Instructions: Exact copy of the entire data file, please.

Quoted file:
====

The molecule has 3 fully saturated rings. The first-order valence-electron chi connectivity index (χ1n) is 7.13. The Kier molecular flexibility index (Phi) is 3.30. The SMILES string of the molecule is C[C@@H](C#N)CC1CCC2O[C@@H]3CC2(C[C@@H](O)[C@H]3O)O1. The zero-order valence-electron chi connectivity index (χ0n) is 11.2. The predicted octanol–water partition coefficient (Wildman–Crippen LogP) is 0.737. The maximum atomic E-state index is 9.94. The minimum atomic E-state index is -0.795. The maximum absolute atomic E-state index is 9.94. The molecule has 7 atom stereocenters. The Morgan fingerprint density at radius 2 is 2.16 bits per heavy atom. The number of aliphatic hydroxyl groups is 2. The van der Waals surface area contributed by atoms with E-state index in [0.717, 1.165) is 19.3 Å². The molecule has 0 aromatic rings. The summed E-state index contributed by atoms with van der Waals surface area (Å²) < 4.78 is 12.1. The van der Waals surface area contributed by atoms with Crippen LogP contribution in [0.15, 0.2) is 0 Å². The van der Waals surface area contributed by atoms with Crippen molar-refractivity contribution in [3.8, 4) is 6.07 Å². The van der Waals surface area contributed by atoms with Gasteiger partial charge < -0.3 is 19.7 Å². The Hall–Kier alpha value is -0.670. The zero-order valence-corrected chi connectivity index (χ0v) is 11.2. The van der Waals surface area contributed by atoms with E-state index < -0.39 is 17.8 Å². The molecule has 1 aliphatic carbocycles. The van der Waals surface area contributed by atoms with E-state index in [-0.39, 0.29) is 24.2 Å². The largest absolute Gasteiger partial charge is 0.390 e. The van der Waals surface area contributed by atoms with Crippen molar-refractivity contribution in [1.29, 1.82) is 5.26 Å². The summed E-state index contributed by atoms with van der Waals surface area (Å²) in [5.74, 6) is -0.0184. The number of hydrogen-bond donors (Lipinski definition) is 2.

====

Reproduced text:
The molecule has 3 fully saturated rings. The first-order valence-electron chi connectivity index (χ1n) is 7.13. The Kier molecular flexibility index (Phi) is 3.30. The SMILES string of the molecule is C[C@@H](C#N)CC1CCC2O[C@@H]3CC2(C[C@@H](O)[C@H]3O)O1. The zero-order valence-electron chi connectivity index (χ0n) is 11.2. The predicted octanol–water partition coefficient (Wildman–Crippen LogP) is 0.737. The maximum atomic E-state index is 9.94. The minimum atomic E-state index is -0.795. The maximum absolute atomic E-state index is 9.94. The molecule has 7 atom stereocenters. The Morgan fingerprint density at radius 2 is 2.16 bits per heavy atom. The number of aliphatic hydroxyl groups is 2. The van der Waals surface area contributed by atoms with E-state index in [0.717, 1.165) is 19.3 Å². The molecule has 0 aromatic rings. The summed E-state index contributed by atoms with van der Waals surface area (Å²) < 4.78 is 12.1. The van der Waals surface area contributed by atoms with Crippen LogP contribution in [0.15, 0.2) is 0 Å². The van der Waals surface area contributed by atoms with Crippen molar-refractivity contribution in [3.8, 4) is 6.07 Å². The van der Waals surface area contributed by atoms with Gasteiger partial charge < -0.3 is 19.7 Å². The Hall–Kier alpha value is -0.670. The zero-order valence-corrected chi connectivity index (χ0v) is 11.2. The van der Waals surface area contributed by atoms with E-state index < -0.39 is 17.8 Å². The molecule has 1 aliphatic carbocycles. The van der Waals surface area contributed by atoms with E-state index in [-0.39, 0.29) is 24.2 Å². The largest absolute Gasteiger partial charge is 0.390 e. The van der Waals surface area contributed by atoms with Crippen molar-refractivity contribution in [1.29, 1.82) is 5.26 Å². The summed E-state index contributed by atoms with van der Waals surface area (Å²) in [5.74, 6) is -0.0184. The number of hydrogen-bond donors (Lipinski definition) is 2.